Cheltenham Racecourse

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Published: 08/10/2013

Located in Gloucestershire on the outskirts of Cheltenham and within the natural amphitheatre of Prestbury Park, Cheltenham Racecourse ranks as one of the most highly regarded National Hunt venues in the United Kingdom. It features three left-handed tracks: the Old Course, New Course and Cross Country Steeplechase Course. A full 16 days of racing are conducted annually, including the four-day Cheltenham Festival in March. Notable Grade One races here include the Champion Hurdle, the Arkle Challenge Trophy and the Queen Mother Champion Chase as well as the Cheltenham Gold Cup.

A Hub of Legendary Events

The first organised flat race meeting in Cheltenham took place on Nottingham Hill in 1815, followed by the first Gold Cup race on Cleeve Hill three years later. Unfortunately, the local parish priest believed horseracing was evil and convinced his congregation to disrupt the 1830 race meeting. Months later, the course’s grandstand was burnt to the ground, so the racecourse was moved in 1831 to Prestbury Park, its current venue. Records indicate that steeplechasing, which was established in nearby Andoversford from 1834, moved to the present course in 1898.

In 1911, the four-mile National Hunt Chase moved permanently to Cheltenham from Warwick as part of a new two-day National Hunt Meeting in March. Added to the meeting in 1924 was Cheltenham’s prestigious three-mile Gold Cup, revived as a jumps race on what is now referred to as the Old Course. In the next decade, a horse named Golden Miller won all five Gold Cup races from 1932 to 1936 as well as the Grand National in 1934.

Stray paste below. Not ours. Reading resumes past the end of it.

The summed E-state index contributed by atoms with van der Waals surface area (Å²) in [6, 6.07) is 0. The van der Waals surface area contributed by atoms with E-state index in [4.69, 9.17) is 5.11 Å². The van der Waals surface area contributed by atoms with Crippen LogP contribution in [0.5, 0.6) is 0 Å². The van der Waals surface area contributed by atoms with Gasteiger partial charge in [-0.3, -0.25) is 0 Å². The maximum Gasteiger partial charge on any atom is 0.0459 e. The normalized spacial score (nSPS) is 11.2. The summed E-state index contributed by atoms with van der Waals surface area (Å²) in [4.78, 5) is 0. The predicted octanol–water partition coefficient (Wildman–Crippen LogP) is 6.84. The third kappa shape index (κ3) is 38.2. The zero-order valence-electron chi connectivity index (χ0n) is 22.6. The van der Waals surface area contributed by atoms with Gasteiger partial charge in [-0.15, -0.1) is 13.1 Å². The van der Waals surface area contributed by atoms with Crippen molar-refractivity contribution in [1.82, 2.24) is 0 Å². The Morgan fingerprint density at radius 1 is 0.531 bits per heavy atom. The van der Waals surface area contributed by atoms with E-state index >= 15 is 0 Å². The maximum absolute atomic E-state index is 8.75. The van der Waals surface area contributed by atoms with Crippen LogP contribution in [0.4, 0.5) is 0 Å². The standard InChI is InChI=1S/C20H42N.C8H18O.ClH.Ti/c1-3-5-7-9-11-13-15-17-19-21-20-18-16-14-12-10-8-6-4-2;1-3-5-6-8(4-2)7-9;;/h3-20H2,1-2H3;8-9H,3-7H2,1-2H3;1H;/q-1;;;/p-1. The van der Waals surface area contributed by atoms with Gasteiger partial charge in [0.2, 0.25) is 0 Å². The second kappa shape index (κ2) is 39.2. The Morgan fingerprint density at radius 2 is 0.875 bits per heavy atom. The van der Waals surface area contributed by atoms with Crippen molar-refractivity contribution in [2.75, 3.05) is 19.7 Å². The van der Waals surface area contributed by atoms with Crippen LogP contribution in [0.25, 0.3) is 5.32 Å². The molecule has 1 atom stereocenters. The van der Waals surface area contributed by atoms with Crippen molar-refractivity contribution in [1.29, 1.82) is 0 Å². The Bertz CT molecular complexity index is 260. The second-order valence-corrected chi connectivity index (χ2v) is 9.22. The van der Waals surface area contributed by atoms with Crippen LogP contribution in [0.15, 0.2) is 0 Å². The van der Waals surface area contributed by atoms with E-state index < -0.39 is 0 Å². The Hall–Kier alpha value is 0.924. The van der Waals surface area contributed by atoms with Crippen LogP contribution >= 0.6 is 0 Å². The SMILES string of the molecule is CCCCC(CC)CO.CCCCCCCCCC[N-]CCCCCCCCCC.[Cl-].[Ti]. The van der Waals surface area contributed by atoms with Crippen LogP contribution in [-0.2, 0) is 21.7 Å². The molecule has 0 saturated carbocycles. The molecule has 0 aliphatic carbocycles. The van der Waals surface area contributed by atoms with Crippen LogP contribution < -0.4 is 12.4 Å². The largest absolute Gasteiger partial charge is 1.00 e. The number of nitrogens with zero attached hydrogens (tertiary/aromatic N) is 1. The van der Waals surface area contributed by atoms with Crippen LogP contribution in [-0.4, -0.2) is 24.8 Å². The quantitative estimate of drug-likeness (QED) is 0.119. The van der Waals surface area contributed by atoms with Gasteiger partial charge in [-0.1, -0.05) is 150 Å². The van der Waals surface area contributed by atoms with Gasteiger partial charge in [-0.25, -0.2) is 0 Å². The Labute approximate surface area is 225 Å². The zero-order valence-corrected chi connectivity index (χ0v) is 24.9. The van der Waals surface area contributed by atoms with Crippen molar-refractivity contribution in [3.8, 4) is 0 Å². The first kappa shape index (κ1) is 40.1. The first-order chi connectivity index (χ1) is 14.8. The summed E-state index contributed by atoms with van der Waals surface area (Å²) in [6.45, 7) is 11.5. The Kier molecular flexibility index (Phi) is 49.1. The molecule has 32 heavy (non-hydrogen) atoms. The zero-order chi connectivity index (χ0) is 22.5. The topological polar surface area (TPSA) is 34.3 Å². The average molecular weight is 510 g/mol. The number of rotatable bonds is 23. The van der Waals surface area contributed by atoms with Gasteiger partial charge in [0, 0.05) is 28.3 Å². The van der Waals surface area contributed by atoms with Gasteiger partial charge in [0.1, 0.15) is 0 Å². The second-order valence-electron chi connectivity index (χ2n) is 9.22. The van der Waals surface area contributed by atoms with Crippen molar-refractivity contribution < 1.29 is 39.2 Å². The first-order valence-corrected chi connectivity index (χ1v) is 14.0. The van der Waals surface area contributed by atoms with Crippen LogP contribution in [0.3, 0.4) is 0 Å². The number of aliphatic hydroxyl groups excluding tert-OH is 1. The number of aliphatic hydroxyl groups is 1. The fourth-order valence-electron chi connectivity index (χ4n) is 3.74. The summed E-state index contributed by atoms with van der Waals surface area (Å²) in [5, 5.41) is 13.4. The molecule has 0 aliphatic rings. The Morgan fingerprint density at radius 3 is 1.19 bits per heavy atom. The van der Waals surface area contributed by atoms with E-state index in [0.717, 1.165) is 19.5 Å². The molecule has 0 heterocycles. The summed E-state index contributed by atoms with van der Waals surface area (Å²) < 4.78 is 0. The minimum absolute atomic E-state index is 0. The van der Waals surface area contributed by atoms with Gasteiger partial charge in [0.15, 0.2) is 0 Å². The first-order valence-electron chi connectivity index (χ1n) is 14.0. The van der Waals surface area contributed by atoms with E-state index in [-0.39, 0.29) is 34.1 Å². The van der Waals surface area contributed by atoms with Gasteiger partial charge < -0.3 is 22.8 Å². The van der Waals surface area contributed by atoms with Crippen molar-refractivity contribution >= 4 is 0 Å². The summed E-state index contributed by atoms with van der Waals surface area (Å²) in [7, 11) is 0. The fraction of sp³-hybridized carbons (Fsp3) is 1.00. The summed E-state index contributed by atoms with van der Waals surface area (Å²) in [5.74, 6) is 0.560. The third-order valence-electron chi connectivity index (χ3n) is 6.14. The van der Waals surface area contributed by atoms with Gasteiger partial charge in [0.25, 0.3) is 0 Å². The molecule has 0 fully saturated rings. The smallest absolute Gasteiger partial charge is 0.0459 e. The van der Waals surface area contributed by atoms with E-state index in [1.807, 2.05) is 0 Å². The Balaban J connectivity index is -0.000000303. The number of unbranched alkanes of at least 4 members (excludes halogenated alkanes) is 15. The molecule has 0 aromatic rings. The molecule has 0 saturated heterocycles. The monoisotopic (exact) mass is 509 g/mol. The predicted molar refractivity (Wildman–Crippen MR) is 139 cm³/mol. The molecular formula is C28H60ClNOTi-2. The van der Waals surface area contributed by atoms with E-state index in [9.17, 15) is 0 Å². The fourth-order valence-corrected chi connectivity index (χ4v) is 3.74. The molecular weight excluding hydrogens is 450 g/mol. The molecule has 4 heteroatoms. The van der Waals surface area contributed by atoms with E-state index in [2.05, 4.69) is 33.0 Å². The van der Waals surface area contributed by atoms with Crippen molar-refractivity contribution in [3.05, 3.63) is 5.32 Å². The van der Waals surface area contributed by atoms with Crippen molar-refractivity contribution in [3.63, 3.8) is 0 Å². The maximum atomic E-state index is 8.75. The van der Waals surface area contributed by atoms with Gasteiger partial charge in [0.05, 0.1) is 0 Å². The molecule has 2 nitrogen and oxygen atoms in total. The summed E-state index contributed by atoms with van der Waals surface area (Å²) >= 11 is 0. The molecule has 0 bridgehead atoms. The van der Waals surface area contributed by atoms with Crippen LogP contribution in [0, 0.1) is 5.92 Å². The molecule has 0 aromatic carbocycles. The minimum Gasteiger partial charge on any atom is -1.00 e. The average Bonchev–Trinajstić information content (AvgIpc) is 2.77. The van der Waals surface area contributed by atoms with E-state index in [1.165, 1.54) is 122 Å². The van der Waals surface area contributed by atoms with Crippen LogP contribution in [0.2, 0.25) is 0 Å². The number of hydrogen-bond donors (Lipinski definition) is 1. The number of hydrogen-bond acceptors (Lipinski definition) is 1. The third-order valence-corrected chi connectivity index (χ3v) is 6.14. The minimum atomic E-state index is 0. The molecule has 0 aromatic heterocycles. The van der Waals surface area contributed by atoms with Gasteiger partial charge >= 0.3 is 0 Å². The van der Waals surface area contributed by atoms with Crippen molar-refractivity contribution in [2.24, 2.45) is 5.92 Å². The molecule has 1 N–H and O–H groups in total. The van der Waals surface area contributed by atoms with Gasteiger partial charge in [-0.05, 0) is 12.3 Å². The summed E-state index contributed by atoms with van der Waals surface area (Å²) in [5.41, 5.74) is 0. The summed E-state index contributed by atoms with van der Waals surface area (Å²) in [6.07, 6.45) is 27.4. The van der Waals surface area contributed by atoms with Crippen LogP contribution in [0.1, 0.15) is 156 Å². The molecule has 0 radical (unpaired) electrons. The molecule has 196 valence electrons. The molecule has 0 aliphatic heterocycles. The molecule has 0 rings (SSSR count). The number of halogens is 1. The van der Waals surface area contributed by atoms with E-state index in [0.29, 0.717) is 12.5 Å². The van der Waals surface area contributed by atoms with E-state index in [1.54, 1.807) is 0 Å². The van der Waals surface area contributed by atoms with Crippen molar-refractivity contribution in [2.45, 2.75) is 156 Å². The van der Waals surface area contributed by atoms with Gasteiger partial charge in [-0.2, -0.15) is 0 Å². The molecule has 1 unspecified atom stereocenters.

Another great race inaugurated at the “Cheltenham Festival” was the Champion Hurdle in 1927. The March meeting had to be expanded to three days and soon other top events were clamouring to join in, such as the Triumph Hurdle, originally held at Hurst Park in Surrey in 1939, which became part of the Festival in 1955. Another big race started here was the National Hunt Two-Mile Champion Chase in 1959; in honour of the Queen Mother’s 80th birthday in 1980, it was renamed the Queen Mother Champion Chase.

To cope with growing crowds, the facilities at Cheltenham had to be expanded, and the Tattersalls Grandstand was opened in 1960. Concern for the security of Cheltenham’s future also caused Racecourse Holdings Trust (now Jockey Club Racecourses) to be formed in 1964. By the 1970s, the centre of the racecourse was developed as a popular raceday enclosure, and the main Grandstand was completed in 1979. Additional improvements continued through the 1980s, leading to the creation of a new stables complex in 1990, the introduction of the Cross Country Course in 1995 and replacement of the original Tattersalls Grandstand in 1997 with new tiered viewing and the Panoramic Restaurant.

Racing into the New Millennium

The process of upgrading has surged in the past decade, with £3 million invested in the Best Mate Enclosure at the centre of the racecourse and another £17m going toward additional facilities such as “The Centaur,” a new conference and events centre with one of the largest auditoria in the South West of England, capable of accommodating some 4,000 visitors. In 2005, the Festival was successfully extended to four full days, and now a £45m redevelopment is getting underway to add a new 6,500-capacity grandstand and royal box.

Throughout the year, more than 700,000 visitors come to the racecourse. The Festival alone is worth an estimated £50 million to the local economy, with participants going through 18,000 bottles of champagne and 214,000 pints of Guinness. Total prize money at the Festival has topped £3.67 million, ranking it as the most valuable and prestigious fixture in jump racing.

Apart from the Festival, other important fixtures hosted at Cheltenham Racecourse include the two-day Showcase to open the jumps season in October, The Open for three days in November featuring the Paddy Power Gold Cup, the two-day International in December and the New Year’s Day Meeting. Other key racedays are the Festival Trials in January, the two-day April Meeting and the concluding Hunter Chase Evening, also in April.

Published on: 08/10/2013

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